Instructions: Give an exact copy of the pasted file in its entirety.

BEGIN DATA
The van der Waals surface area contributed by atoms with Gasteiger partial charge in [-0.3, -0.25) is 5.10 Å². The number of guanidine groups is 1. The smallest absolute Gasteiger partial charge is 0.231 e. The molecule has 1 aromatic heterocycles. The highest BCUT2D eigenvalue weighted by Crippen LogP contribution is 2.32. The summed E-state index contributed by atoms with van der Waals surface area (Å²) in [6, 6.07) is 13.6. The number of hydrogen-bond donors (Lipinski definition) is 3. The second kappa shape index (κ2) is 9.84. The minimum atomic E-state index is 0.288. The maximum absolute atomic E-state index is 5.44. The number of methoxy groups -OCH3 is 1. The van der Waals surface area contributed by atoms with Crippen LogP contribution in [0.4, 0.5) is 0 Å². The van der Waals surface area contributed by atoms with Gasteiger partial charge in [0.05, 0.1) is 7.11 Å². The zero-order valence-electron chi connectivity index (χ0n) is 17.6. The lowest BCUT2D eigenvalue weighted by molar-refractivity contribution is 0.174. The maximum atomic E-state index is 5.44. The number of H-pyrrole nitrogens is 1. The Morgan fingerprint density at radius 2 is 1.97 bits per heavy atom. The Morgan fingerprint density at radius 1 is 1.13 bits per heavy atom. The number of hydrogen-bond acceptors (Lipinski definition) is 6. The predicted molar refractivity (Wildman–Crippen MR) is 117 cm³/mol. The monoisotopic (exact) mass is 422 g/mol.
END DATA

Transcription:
The van der Waals surface area contributed by atoms with Gasteiger partial charge in [-0.3, -0.25) is 5.10 Å². The number of guanidine groups is 1. The smallest absolute Gasteiger partial charge is 0.231 e. The molecule has 1 aromatic heterocycles. The highest BCUT2D eigenvalue weighted by Crippen LogP contribution is 2.32. The summed E-state index contributed by atoms with van der Waals surface area (Å²) in [6, 6.07) is 13.6. The number of hydrogen-bond donors (Lipinski definition) is 3. The second kappa shape index (κ2) is 9.84. The minimum atomic E-state index is 0.288. The maximum absolute atomic E-state index is 5.44. The number of methoxy groups -OCH3 is 1. The van der Waals surface area contributed by atoms with Crippen LogP contribution in [0.4, 0.5) is 0 Å². The van der Waals surface area contributed by atoms with Gasteiger partial charge in [0.05, 0.1) is 7.11 Å². The zero-order valence-electron chi connectivity index (χ0n) is 17.6. The lowest BCUT2D eigenvalue weighted by molar-refractivity contribution is 0.174. The maximum atomic E-state index is 5.44. The number of H-pyrrole nitrogens is 1. The Morgan fingerprint density at radius 2 is 1.97 bits per heavy atom. The Morgan fingerprint density at radius 1 is 1.13 bits per heavy atom. The number of hydrogen-bond acceptors (Lipinski definition) is 6. The predicted molar refractivity (Wildman–Crippen MR) is 117 cm³/mol. The monoisotopic (exact) mass is 422 g/mol.